HOA logoHOA destinations
 
 
FLORIDA PANHANDLE
Story and photos by Yvette Cardozo

High on Adventure, May 2016
 
 
  Florida St. Joseph Peninsula State Park   Florida Shrimp boat  
 
Woman enjoys the 'sugar' sand beach at St. Joseph Peninsula State Park, Cape San Blas
Shrimp boat coming in from a day of fishing, surrounded by hungry gulls known as laughing gulls. Apalachicola Bay
 

     They call the Florida Panhandle "The Forgotten Coast." And yes, it truly is. It's not the easiest place to reach. Public transportation can be difficult. Cell service is from another millennium. But wow, there's so much more.

     The oysters, for one.

     Apalachicola is the kind of place where an antebellum mansion...really, honestly...built in the 1800s by the same guy who built a house that is now a state park, with 4,000 square feet, four bedrooms, and updated kitchen, was on the market not that long ago for $275,000.

     It sat there in Apalachicola in all its Victorian splendor, and a couple of my friends were seriously thinking about buying it.      But back to the oysters.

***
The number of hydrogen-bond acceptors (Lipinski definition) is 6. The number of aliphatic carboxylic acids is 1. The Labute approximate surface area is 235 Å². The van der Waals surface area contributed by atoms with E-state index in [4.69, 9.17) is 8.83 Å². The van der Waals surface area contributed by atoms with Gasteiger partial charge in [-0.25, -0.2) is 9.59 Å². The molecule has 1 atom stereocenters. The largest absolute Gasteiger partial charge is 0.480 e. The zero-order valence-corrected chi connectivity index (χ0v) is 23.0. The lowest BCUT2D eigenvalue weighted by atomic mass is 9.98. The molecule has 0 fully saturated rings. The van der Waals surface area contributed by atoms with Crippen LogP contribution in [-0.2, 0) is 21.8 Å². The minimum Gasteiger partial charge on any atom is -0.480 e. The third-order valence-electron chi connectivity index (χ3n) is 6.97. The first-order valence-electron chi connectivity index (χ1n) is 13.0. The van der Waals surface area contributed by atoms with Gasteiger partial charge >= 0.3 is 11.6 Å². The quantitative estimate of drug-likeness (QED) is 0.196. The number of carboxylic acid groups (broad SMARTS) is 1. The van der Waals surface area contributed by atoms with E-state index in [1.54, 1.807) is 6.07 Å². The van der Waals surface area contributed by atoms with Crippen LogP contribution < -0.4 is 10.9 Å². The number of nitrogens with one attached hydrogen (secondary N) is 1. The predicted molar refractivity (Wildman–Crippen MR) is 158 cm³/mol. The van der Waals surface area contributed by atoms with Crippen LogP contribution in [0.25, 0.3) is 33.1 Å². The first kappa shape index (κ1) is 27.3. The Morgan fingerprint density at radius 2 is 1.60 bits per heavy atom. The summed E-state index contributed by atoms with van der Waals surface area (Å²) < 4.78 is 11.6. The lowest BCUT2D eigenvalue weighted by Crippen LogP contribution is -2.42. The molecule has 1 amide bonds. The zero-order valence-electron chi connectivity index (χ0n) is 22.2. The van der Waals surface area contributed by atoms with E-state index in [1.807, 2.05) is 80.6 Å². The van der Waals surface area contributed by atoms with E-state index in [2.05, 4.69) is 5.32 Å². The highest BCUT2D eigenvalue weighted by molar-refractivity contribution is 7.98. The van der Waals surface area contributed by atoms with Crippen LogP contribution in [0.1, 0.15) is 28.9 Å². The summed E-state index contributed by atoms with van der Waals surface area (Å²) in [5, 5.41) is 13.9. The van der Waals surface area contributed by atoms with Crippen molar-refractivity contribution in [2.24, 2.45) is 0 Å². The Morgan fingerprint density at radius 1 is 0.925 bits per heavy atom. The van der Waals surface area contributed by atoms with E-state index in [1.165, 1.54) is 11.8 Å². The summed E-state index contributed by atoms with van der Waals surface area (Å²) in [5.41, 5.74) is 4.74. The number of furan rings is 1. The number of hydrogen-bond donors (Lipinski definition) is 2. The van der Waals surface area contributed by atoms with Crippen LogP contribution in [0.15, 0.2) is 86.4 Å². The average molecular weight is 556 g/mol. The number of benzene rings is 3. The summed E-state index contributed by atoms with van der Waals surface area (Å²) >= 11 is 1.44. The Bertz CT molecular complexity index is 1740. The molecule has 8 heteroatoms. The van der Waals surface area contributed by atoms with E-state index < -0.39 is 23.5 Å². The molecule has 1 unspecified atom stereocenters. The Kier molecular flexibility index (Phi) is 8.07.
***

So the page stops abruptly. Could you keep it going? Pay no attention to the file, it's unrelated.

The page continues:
My friends and I started our foray at a local restaurant called Boss Oyster—their motto is "Shut up and Shuck." I’m still not quite sure about where that name, Boss, came from. But if you ask anyone in town for The Place for oysters, this is where you will be told to go.

  Boss Oyster restaurant    
 
Boss Oyster, rustic restaurant with open air tables on a deck overlooking the Apalachicola River
Oyster fisherman shucks fresh oyster for a snack

 

     It's one of those rustic Florida eateries with a large deck over the water, oilcloth on the tables and friendly waitresses who call you honey with a thick southern accent. 

     The menu has other things. Meat for those who must. Sandwiches. But the star of the show is oysters, made 13 different ways.

     Boss has two kinds of oysters Rockefeller (they call it Rockefella), plus something called Captain Jack with bacon, peppers, hot sauce and cheese. And there’s the Gooda Gooda (flame broiled and topped with caramelized onions, spicy Creole soy sauce and smoked cheese) which sounds a bit weird but is actually seriously yummy.

     To be honest, I think anything other than the least intrusive addition on an oyster is wrong. So my fave was, of course, raw on the half shell, nestled in ice.